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What’s Stopping Us?

All aspects of the No Kill Equation are intertwined and it would be foolish to think we can single out one or two tenets and solve the problem of killing pets in shelters. Having said that, I sometimes think about doing something along those very lines. That is, I consider what single thing could happen today to bring us dramatically closer to being a no kill nation. The two most obvious to me are:

  1. All those killing homeless pets in this country simply stop. They adopt the no kill philosophy and begin to implement the changes needed in their communities. And in the meantime, they stop killing pets.
  2. We increase shelter adoptions a little bit. Nathan Winograd breaks down the math for us here.

Now of those two ideas, I think it’s unrealistic to expect the first would happen today. Changing philosophies takes time. Especially when many shelters are still very far away from the no kill philosophy and consider killing to be a “kindness” they perform because they love pets or a “necessity” due to so-called pet overpopulation. As for the second, I think yes, that could happen today.


The first and most important point to my mind is to stop blaming the public. We don’t want potential adopters to feel guilty for buying a pet from a responsible breeder by perpetuating the myth that a shelter pet must be killed for every pet purchased from a responsible breeder. There is room in no kill, and in fact a need for, responsible breeders selling pets to people. In addition, we don’t want the public to feel guilty that animal shelters exist. For example, when we wag our fingers at owners who do not neuter their pets and state that they are the reason we must have shelters and in turn “must” kill pets, we demonize both potential adopters and the shelters themselves. More education, assistance and understanding – less judgment.

Secondly, let’s recognize that there is a group of people in society who would like to add a pet to the family but are not sure how best to obtain one. This is our target market. If we can influence some of the people in this group to adopt from a shelter, we can make that giant leap toward no kill I dream about. The good news is that the potential adopters are out there and the pets are out there. The bad news is that there is a gap between the two preventing them from connecting. It is this gap we must bridge and everyone must pitch in if we are to be successful.

Shelters must make themselves as inviting as possible to the public by keeping pets and facilities clean, keeping their doors open when people are most likely to visit, getting pets out to high traffic locations such as pet supply stores, and maintaining reasonable guidelines for approving adopters. To meet these goals, high quality, committed leadership is essential and more volunteers will be needed:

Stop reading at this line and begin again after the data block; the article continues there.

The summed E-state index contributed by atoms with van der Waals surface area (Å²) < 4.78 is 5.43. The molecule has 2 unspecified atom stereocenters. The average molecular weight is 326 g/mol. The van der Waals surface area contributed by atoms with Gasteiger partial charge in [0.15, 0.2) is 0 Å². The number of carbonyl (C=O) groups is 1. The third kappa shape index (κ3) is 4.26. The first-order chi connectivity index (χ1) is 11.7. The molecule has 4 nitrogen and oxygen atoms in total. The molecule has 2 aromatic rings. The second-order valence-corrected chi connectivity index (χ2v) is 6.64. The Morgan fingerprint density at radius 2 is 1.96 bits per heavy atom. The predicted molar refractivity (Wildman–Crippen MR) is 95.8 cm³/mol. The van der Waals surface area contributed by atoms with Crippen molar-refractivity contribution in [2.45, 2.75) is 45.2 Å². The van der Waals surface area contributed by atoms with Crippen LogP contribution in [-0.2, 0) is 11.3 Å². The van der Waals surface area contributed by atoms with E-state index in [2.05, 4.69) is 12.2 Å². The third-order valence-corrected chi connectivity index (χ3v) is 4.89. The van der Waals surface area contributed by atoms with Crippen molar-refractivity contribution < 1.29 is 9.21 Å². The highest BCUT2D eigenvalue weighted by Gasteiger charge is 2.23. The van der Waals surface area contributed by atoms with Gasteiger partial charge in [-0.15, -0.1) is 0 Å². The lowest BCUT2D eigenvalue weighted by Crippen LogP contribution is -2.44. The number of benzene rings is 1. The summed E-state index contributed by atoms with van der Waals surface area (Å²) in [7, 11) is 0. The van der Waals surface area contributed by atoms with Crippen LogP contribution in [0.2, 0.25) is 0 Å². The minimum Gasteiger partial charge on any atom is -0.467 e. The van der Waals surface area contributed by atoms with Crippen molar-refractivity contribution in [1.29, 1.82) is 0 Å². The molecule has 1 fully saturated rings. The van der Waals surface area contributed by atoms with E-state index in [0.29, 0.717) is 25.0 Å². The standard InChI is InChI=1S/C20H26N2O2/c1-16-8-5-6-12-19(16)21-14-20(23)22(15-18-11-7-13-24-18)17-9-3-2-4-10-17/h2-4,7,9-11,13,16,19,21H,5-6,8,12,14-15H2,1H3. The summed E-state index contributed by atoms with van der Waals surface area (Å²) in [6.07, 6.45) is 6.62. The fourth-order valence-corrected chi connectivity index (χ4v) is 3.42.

Some pets will need more than a bath in order to look presentable. If you have basic grooming skills, your help is needed.

Other pets will benefit from some time in foster care to learn basic manners. For example, a large dog who has been taught not to jump up on people and not to pull on the leash is going to be far more adoptable than one who hasn’t. If you have basic obedience training skills, your help is needed.

Orphaned kittens who need to be bottle fed around the clock in order to survive their first weeks of life arrive at shelters every Spring. If you have the ability to offer a temporary home to a litter of kittens in need of care, your help is needed.

Shelter cats who have been handled lovingly by humans are going to be more adoptable than those who haven’t. If you have cat petting skills, your help is needed.

Dogs who have been walked are going to have less anxiety when visitors stroll through the shelter than those who haven’t and as such, will be more appealing to adopters. If you have dog walking skills, your help is needed.

Sick or injured pets will require more veterinary care than healthy pets to make them adoptable. If you have veterinary skills, your help is needed.

Caring for pets costs money and shelters want to keep adoption fees as low as possible in order to encourage adoptions. If you can donate money to your local shelter, your help is needed.

Educating the public about the availability of shelter pets and how to responsibly care for pets over their lifetimes is essential. If you have a digital camera and know how to create a website to advertise shelter pets, your help is needed. And if you have good written and/or verbal communication skills and know how to make people feel good about themselves while learning something, your help is needed. (Lecturing finger-waggers need not apply.)

You get the idea: Your help is needed. If we all pitch in and work to bridge the gap between adopters and shelter pets, we could bump up shelter adoptions enough to make enormous strides toward becoming a no kill nation. It could happen today.

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